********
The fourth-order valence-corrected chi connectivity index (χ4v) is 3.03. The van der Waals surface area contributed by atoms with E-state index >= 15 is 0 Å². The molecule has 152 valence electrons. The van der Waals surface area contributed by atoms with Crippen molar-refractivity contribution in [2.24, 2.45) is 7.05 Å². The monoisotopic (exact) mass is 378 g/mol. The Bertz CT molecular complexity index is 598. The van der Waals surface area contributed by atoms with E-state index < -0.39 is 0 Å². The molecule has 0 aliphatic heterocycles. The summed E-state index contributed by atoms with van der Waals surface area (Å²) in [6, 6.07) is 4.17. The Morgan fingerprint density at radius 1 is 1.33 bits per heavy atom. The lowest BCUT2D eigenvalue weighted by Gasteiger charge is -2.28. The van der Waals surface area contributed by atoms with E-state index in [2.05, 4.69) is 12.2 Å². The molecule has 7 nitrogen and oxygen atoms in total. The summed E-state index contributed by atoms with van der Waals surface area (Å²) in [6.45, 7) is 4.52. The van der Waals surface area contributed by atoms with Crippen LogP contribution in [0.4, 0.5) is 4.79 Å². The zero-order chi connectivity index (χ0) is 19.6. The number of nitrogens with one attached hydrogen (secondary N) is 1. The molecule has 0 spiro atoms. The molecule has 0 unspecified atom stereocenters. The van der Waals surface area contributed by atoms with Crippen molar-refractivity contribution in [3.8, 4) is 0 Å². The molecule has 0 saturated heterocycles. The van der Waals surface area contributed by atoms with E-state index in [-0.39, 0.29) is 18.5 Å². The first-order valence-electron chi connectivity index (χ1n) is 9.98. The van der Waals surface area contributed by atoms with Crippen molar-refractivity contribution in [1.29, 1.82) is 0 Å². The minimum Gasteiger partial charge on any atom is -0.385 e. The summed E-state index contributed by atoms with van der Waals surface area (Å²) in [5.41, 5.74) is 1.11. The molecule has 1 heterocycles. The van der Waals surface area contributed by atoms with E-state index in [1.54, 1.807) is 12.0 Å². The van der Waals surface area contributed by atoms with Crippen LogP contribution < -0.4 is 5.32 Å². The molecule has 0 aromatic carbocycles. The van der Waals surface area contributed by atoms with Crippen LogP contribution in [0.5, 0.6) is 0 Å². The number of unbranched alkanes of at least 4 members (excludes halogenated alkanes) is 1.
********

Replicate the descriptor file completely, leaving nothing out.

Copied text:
The fourth-order valence-corrected chi connectivity index (χ4v) is 3.03. The van der Waals surface area contributed by atoms with E-state index >= 15 is 0 Å². The molecule has 152 valence electrons. The van der Waals surface area contributed by atoms with Crippen molar-refractivity contribution in [2.24, 2.45) is 7.05 Å². The monoisotopic (exact) mass is 378 g/mol. The Bertz CT molecular complexity index is 598. The van der Waals surface area contributed by atoms with E-state index < -0.39 is 0 Å². The molecule has 0 aliphatic heterocycles. The summed E-state index contributed by atoms with van der Waals surface area (Å²) in [6, 6.07) is 4.17. The Morgan fingerprint density at radius 1 is 1.33 bits per heavy atom. The lowest BCUT2D eigenvalue weighted by Gasteiger charge is -2.28. The van der Waals surface area contributed by atoms with E-state index in [2.05, 4.69) is 12.2 Å². The molecule has 7 nitrogen and oxygen atoms in total. The summed E-state index contributed by atoms with van der Waals surface area (Å²) in [6.45, 7) is 4.52. The van der Waals surface area contributed by atoms with Crippen LogP contribution in [0.4, 0.5) is 4.79 Å². The zero-order chi connectivity index (χ0) is 19.6. The number of nitrogens with one attached hydrogen (secondary N) is 1. The molecule has 0 spiro atoms. The molecule has 0 unspecified atom stereocenters. The van der Waals surface area contributed by atoms with Crippen molar-refractivity contribution in [3.8, 4) is 0 Å². The molecule has 0 saturated heterocycles. The van der Waals surface area contributed by atoms with E-state index in [-0.39, 0.29) is 18.5 Å². The first-order valence-electron chi connectivity index (χ1n) is 9.98. The van der Waals surface area contributed by atoms with Crippen molar-refractivity contribution in [1.29, 1.82) is 0 Å². The minimum Gasteiger partial charge on any atom is -0.385 e. The summed E-state index contributed by atoms with van der Waals surface area (Å²) in [5.41, 5.74) is 1.11. The molecule has 1 heterocycles. The van der Waals surface area contributed by atoms with E-state index in [1.54, 1.807) is 12.0 Å². The van der Waals surface area contributed by atoms with Crippen LogP contribution < -0.4 is 5.32 Å². The molecule has 0 aromatic carbocycles. The van der Waals surface area contributed by atoms with Crippen LogP contribution in [0.5, 0.6) is 0 Å². The number of unbranched alkanes of at least 4 members (excludes halogenated alkanes) is 1.